The last part is the 'Tick Event'. In the 'Tick Event' I take care of the positioning of the CameraFocusActor, control the length of the 'spring arm component' and make sure that that both characters stay within a certain distance from each other. This is the corresponding graph:
First I compute the distance vector between both characters ('d' in the first figure). The value is only needed in this event but to keep the graph clean I assigned it to a variable. In a second step I compute the center point between both characters by dividing the distance vector by two and adding the second character's location vector. I also compute the lengths of the distance value and use that value as the length of the 'spring arm component'. This makes sure that the camera zooms in and out when the character distance changes. In a last step I keep the characters within bounds. To achieve that I clamp the length of the difference vector. The 'MaximumDistance' of 500 I use here makes sure that the length of the distance vector is set to 500 if it is longer than that. If it is shorter, nothing happens here. Next I compute the vector 'r' from the first figure by diving the clamped vector by two. The new positions of character one is now the sum of the vector 'r' and the position vector of the CameraFocusActor. The new position of character two is the difference between both vectors. When the length of the distance vector was smaller than the 'MaximumDistance' this part of the script has no effect and the locations of the characters are set to the locations they were already in. However, if the vector was shortened by the clamp node the characters are 'held back' by this script.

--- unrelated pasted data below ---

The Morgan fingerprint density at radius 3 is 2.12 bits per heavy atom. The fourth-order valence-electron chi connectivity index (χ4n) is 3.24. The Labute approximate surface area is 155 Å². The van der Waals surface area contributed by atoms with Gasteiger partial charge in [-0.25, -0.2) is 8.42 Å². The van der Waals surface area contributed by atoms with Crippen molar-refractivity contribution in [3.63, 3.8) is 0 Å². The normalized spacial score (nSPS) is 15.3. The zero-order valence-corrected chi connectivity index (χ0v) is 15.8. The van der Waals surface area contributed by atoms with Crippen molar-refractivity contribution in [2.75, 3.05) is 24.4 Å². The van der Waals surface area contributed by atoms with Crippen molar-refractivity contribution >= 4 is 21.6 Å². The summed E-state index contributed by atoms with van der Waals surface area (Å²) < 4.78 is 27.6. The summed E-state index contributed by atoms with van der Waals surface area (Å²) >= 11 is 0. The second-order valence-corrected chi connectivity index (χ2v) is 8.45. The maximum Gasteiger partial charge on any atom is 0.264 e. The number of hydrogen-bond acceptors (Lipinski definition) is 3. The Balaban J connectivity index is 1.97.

To see the system in action you simply must place a character instance and an instance of the CameraFocusActor somewhere in the level. A second character instance with the playercontroller attached should be spawned as soon as 'Play' is hit.
When playing around with this system a few issues will become obvious. For example when one characters tries to move out of bounds, the other one will get 'dragged along'. Depending on your design choices that might actually be a desired behavior. However, if you don't want that, you can change the order of the sequence node in the 'Tick Event' graph. When you do that you must compute the value of the 'Distance' variable a second time right before the top left part is executed. This is necessary because the distance vector might change due to the clamp node.
Another issue are objects that might be in between the characters that are messing with the camera. The best way to avoid that greatly depends on what you actually want to do so I will not address that here.
There are several things that can be done to adapt the script to your project. For example you could make sure that the camera shows the level from the same side. This might be necessary if your rooms have no front because they are never supposed to be visible. The script can be modified to account for that by using only the 'x' and 'z' components of the character locations when computing the location of the CameraFocusActor. If you keep the 'y' value fixed, your camera will always see the same side of the level. You could use the clamp angle node to give the camera a little 'room' for rotating by clamping the angle between the world's 'y' axis and the CameraFocusActor's 'y' axis. Implementing this would be a bit more tricky, though. You could also use the system for more than two characters by making sure the characters used for computing the distance vector are the characters with the greatest distance from each other. However this would only work when the view is limited to a specific angle as described above. There are also ways to get it working with arbitrary camera angles by using projecting the characters onto the the plane perpendicular to the camera's forward vector but I won't go into detail there either.